Autism Spectrum: South Asian Project . Introduction: Andy Morris Safia Khaliq Mo Hussain. Background. Cygnet Parenting Support Programme.
Cygnet Parenting Support Programme.
Autism training programmes run for parent/carers by Barnardo’s had low levels of take up from parents of children with a South Asian heritage background.
Small group formed to develop the project with Healthy Minds Funding.
To better understand the reasons for the low levels of take up from parents/carers of children with autism from a South Asian heritage background on the Barnardo’s Cygnet parenting training programme.
To increase the levels of take up of parents/carers with a South Asian heritage background on parenting training programmes for families with a child on the autistic spectrum.
The under identification of autism amongst children from a South Asian heritage background in Bradford and Airedale.
Parents who are not accessing a range of services are less likely to be aware of parenting support programmes.
Programmes were not available in appropriate community languages.
Absence of skilled South Asian workers able to deliver training and access community networks.
Programme might need adapting to meet the needs of families giving more detail within a relevant cultural context e.g. beliefs around disability/impairment.
Programme needed to be more flexible with the opportunity for introductory information to be supplied within the family home, particularly where there were large extended families.
Criteria for development worker:
Sound knowledge of the needs of parent/carers with children on the autistic spectrum.
Knowledge of South Asian culture.
Part time development worker appointed by Barnardo's meeting the above criteria.
Working in partnership with parents and relevant professionals…what did they tell us?...not just language!
Development worker with knowledge of autism, community language/communication skills.
Adapting, adding to and translating materials from the existing Cygnet parent programme.
Delivering parenting support programmes for South Asian parents.
Significant increase in the number of South Asian parents attending training sessions.
Raising Awareness within wider community
Insights gained into the training needs of South Asian parents/carers.
Development of materials to address beliefs about and perceptions of disability.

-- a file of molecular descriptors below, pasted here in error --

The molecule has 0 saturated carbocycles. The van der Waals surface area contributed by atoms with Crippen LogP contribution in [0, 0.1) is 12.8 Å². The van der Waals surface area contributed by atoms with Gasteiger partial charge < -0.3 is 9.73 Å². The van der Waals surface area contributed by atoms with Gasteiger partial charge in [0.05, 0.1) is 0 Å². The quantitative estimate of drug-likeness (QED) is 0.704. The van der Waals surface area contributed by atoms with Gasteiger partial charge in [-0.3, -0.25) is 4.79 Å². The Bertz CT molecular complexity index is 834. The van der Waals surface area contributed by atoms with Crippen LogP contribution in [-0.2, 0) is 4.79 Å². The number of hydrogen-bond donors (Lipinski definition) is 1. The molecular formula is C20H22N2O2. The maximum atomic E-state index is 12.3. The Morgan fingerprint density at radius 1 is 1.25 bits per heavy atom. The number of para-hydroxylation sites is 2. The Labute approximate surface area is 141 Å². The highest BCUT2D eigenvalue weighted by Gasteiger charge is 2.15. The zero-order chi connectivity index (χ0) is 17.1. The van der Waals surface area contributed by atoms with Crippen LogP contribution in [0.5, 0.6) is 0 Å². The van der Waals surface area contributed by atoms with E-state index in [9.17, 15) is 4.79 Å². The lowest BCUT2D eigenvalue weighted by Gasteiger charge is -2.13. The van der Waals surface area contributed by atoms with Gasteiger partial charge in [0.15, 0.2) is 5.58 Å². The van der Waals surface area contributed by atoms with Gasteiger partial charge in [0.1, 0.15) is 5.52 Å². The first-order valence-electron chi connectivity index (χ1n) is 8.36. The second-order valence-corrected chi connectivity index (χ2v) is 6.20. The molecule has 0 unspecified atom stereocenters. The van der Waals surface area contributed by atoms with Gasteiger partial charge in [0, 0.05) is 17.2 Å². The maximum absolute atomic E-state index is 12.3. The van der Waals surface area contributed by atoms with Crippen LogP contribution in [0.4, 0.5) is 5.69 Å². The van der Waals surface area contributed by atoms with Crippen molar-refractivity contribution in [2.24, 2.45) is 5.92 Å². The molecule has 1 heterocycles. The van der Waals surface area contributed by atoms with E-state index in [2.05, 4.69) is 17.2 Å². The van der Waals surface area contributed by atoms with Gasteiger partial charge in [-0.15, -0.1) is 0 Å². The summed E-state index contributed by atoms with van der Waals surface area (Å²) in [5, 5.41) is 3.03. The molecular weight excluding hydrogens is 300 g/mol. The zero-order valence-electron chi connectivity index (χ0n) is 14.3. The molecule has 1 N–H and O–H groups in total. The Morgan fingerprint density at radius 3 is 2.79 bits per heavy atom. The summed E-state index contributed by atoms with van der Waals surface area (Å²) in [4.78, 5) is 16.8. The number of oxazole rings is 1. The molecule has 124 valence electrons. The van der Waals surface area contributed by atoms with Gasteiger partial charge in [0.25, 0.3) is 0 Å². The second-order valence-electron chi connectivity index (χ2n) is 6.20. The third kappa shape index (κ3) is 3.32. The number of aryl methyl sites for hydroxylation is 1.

Development of training materials addressing issues of puberty and sexual health.
Involvement of parents has fostered interest in co-presenting future training programmes.
Contribution to winning National Training Award 2010.
The work of the project strongly suggests that best practice should reflect the following recommendations:
Future South Asian autism specific parent training should be managed and presented by trainers with knowledge of autism as well as a similar cultural background and language skills to the parents/carers in the training group.
Training should take account of cultural differences in the perception of and beliefs about disability.
Training should be adapted and extended to reflect the concerns of parents/carers and particular cultural groups.
Trainers should be able to network directly with families and the South Asian community to increase confidence in attending training.
Long term work should be undertaken to develop insights into the needs of other cultural groups and to extend the current work with South Asian parents.
Consideration should be given to extending funding to continue the development work.
Initially they (family/community), think its the parents fault or someone as done something (black magic), but when you look into it deeper it turns out to be something different
Attending cygnet has made
me stronger, I can now
manage my child better.
During special occasions such as
Eid, wedding, funerals have a
Really difficult time, but work on
Sensory issues helped me a lot.
l know I'm not the
ony parent in